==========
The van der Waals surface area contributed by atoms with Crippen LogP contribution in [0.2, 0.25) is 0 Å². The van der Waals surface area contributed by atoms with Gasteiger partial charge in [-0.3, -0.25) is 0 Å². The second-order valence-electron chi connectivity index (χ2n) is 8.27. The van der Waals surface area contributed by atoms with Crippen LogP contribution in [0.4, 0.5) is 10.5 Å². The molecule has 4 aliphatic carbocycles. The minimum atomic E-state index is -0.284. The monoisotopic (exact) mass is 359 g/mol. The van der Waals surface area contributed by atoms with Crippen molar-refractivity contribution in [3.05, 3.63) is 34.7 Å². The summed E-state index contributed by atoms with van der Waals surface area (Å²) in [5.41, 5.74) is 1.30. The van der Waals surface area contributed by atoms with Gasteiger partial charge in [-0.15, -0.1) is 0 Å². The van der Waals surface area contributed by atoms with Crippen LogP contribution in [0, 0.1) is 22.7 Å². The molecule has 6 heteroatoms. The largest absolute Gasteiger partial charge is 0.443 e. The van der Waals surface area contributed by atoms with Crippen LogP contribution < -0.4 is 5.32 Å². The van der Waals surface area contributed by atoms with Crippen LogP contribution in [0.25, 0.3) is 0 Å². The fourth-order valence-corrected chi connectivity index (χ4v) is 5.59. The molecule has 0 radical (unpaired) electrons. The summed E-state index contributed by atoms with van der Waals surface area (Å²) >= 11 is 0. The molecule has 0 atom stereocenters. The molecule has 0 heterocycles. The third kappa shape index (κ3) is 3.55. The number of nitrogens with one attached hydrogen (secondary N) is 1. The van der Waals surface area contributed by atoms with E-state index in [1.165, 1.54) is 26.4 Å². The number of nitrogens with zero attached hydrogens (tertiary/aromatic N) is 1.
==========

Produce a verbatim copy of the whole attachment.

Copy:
The van der Waals surface area contributed by atoms with Crippen LogP contribution in [0.2, 0.25) is 0 Å². The van der Waals surface area contributed by atoms with Gasteiger partial charge in [-0.3, -0.25) is 0 Å². The second-order valence-electron chi connectivity index (χ2n) is 8.27. The van der Waals surface area contributed by atoms with Crippen LogP contribution in [0.4, 0.5) is 10.5 Å². The molecule has 4 aliphatic carbocycles. The minimum atomic E-state index is -0.284. The monoisotopic (exact) mass is 359 g/mol. The van der Waals surface area contributed by atoms with Crippen molar-refractivity contribution in [3.05, 3.63) is 34.7 Å². The summed E-state index contributed by atoms with van der Waals surface area (Å²) in [5.41, 5.74) is 1.30. The van der Waals surface area contributed by atoms with Gasteiger partial charge in [-0.15, -0.1) is 0 Å². The van der Waals surface area contributed by atoms with Crippen LogP contribution in [0, 0.1) is 22.7 Å². The molecule has 6 heteroatoms. The largest absolute Gasteiger partial charge is 0.443 e. The van der Waals surface area contributed by atoms with Crippen LogP contribution < -0.4 is 5.32 Å². The van der Waals surface area contributed by atoms with Crippen LogP contribution in [0.25, 0.3) is 0 Å². The fourth-order valence-corrected chi connectivity index (χ4v) is 5.59. The molecule has 0 radical (unpaired) electrons. The summed E-state index contributed by atoms with van der Waals surface area (Å²) >= 11 is 0. The molecule has 0 atom stereocenters. The molecule has 0 heterocycles. The third kappa shape index (κ3) is 3.55. The number of nitrogens with one attached hydrogen (secondary N) is 1. The van der Waals surface area contributed by atoms with E-state index in [1.165, 1.54) is 26.4 Å². The number of nitrogens with zero attached hydrogens (tertiary/aromatic N) is 1.